The more things change, the more they stay the same.

I met with my Dr a few days ago and we poured over the facts of this pregnancy.  Everything looks good, she concluded.  It seems your past experiences were probably just bad luck.  I came home feeling pretty good.  G and I had our first conversation about it as if it were going to happen.  It felt a bit awkward. New territory, I suppose.

Yesterday I made a decision to change the way I live this pregnancy from here on.  I have been so conditioned by my experience with g and his twin, which was fraught with complication from early on. I was told to take it easy and so I spent my months staying as far away from living as I possibly could.  I became a shut in, afraid to waste even the smallest of efforts on anything that happened to concern the present tense.  I existed, as still as humanly possible, and just waited for the other shoe to drop.  Eventually, the giant thud arrived.

I decided not to do that again.  Yesterday, I tried on the guise of the sanguine pregnant woman. I went for a walk. I met a friendly woman at the park, 7 months pregnant, and exchanged chit chat about having a second while our sons scrambled about, omitting all of my usual qualifiers.

I told my family.

Today I woke up feeling a little strange.  I felt cramping. Then I discovered the spotting.   Neither is acceptable at 18 wks.

I don’t think I would feel much different if thunderbolt-wielding Zeus himself had stepped down from Olympus and told me not to forget where I belong.

Today I’m back in my old oversize clothes, all the better to conceal the bump. Except for the fool’s cap – that’s new.

And now I’m just waiting for that giant thump.

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11 thoughts on “The more things change, the more they stay the same.

  1. Wordgirl

    Oh Carlita. I wish I had better words than the ones I can offer — I can only imagine how you must be feeling right now. I understand that feeling of needing to pre-empt the fates — you belong in the sunshine my friend. I’ll be imagining you there until you’re able to re-enter that space. I’ll be reading for an update.

    XO

    Pam

  2. Oh, no. You should be able to enjoy this pregnancy and be out in the world, not shut in and scared. But I totally get the desire for closing off your contacts with the world and needing to regroup until you know what is going on. I’m sending much love your way, and much hope that this is not a giant thump. Zeus would be wrong if he did appear: you belong in a place of peace and joy, though it’s hard to see it right now, I know.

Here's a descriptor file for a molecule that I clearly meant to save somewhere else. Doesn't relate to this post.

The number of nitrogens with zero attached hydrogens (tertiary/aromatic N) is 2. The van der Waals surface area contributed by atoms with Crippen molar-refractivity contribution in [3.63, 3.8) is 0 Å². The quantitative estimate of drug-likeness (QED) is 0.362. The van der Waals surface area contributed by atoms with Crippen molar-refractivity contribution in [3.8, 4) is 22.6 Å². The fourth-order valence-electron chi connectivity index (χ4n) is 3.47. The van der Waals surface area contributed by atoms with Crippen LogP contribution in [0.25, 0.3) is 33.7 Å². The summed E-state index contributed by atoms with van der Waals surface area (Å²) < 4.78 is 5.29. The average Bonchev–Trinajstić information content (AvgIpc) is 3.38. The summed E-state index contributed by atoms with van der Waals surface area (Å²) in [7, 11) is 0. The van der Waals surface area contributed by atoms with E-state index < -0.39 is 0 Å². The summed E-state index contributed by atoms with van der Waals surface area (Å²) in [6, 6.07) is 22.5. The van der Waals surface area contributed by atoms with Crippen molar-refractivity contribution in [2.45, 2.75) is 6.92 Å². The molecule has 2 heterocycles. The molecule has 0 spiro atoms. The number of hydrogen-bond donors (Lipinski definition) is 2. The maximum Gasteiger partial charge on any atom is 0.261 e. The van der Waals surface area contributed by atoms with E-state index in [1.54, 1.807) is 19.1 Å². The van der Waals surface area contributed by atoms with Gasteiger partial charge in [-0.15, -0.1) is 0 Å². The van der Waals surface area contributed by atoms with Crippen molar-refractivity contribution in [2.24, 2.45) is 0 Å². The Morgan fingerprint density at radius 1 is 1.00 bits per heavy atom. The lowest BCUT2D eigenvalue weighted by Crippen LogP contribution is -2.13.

3. Oh, friend … sending my thoughts winging your way, and hoping that you can reassume the mantle of sanguine pregnant woman soon. I had some spotting with N late in the game … I’m going to hold on to hope for you, even if it’s hard to hold on to yourself. I’ll be waiting for an update …

  4. No words, just kind of a damn, really? Is that completely necessary?

    I’m generally not superstitious, but pregnancy brings it out in me completely.

    I’m currently contemplating how long I can hide the fact that I’m pregnant with twins from the majority of the people in my life. Just feel acknowledging could lead to smiting and somehow losing one or both of them again (I have a surviving twin). Since it happened while having an IUD in place, the risk of loss is even higher.

  5. Lesley

    Yeah, you can’t escape that doom-y feeling. It sucks. I had spotting at 16 weeks with P, and I died 1000 deaths. I waited for the other shoe to drop all pregnancy long. It was no fun. But I guess my point is that, on that round, the shoe *didn’t* drop. So while we of the pregnancy-loss club can’t help living in dread, which sucks, at least that dread doesn’t mean anything about the actual outcome. I hope you are able to get an ultrasound asap to see what’s going on, and if there is actually reason for concern.

  6. Oh, no. I just saw this for the first time. I’m sending all my positive vibes and prayers your way. I’m sure your doctor is monitoring this closely. But it must be scary. Many, many (((hugs))).

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